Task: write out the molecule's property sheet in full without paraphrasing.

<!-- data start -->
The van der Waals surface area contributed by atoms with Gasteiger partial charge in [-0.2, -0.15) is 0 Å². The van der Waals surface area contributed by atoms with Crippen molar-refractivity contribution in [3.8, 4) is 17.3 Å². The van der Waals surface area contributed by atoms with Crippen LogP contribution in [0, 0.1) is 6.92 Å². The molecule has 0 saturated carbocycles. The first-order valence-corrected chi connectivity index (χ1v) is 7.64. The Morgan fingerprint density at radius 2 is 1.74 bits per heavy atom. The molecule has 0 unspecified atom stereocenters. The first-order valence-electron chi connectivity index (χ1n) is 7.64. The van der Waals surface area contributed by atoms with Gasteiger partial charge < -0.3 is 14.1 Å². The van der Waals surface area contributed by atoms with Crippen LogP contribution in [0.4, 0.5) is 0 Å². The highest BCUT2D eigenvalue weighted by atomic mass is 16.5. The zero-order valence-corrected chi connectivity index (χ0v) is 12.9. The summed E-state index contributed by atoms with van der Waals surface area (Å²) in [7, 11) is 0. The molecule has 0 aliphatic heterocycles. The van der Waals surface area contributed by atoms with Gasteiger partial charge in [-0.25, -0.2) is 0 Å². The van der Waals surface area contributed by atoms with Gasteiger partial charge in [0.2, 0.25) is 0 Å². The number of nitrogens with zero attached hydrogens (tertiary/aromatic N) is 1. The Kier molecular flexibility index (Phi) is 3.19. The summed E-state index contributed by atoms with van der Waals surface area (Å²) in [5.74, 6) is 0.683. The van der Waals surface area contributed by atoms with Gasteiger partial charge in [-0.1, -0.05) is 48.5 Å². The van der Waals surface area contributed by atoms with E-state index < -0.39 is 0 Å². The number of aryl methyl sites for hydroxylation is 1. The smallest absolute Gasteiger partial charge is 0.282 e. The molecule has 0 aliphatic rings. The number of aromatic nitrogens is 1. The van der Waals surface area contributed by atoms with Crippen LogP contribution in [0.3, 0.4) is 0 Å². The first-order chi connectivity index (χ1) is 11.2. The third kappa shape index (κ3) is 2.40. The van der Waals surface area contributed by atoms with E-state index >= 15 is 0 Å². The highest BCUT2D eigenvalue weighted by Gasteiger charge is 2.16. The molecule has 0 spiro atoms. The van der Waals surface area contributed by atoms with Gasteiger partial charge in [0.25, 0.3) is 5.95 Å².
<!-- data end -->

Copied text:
The van der Waals surface area contributed by atoms with Gasteiger partial charge in [-0.2, -0.15) is 0 Å². The van der Waals surface area contributed by atoms with Crippen molar-refractivity contribution in [3.8, 4) is 17.3 Å². The van der Waals surface area contributed by atoms with Crippen LogP contribution in [0, 0.1) is 6.92 Å². The molecule has 0 saturated carbocycles. The first-order valence-corrected chi connectivity index (χ1v) is 7.64. The Morgan fingerprint density at radius 2 is 1.74 bits per heavy atom. The molecule has 0 unspecified atom stereocenters. The first-order valence-electron chi connectivity index (χ1n) is 7.64. The van der Waals surface area contributed by atoms with Gasteiger partial charge < -0.3 is 14.1 Å². The van der Waals surface area contributed by atoms with Crippen LogP contribution in [0.4, 0.5) is 0 Å². The highest BCUT2D eigenvalue weighted by atomic mass is 16.5. The zero-order valence-corrected chi connectivity index (χ0v) is 12.9. The summed E-state index contributed by atoms with van der Waals surface area (Å²) in [7, 11) is 0. The molecule has 0 aliphatic heterocycles. The van der Waals surface area contributed by atoms with Gasteiger partial charge in [-0.25, -0.2) is 0 Å². The van der Waals surface area contributed by atoms with Gasteiger partial charge in [0.2, 0.25) is 0 Å². The number of nitrogens with zero attached hydrogens (tertiary/aromatic N) is 1. The Kier molecular flexibility index (Phi) is 3.19. The summed E-state index contributed by atoms with van der Waals surface area (Å²) in [5.74, 6) is 0.683. The van der Waals surface area contributed by atoms with Gasteiger partial charge in [-0.1, -0.05) is 48.5 Å². The van der Waals surface area contributed by atoms with E-state index < -0.39 is 0 Å². The number of aryl methyl sites for hydroxylation is 1. The smallest absolute Gasteiger partial charge is 0.282 e. The molecule has 0 aliphatic rings. The number of aromatic nitrogens is 1. The van der Waals surface area contributed by atoms with Crippen LogP contribution in [0.3, 0.4) is 0 Å². The first-order chi connectivity index (χ1) is 11.2. The third kappa shape index (κ3) is 2.40. The van der Waals surface area contributed by atoms with E-state index >= 15 is 0 Å². The highest BCUT2D eigenvalue weighted by Gasteiger charge is 2.16. The molecule has 0 spiro atoms. The van der Waals surface area contributed by atoms with Gasteiger partial charge in [0.25, 0.3) is 5.95 Å².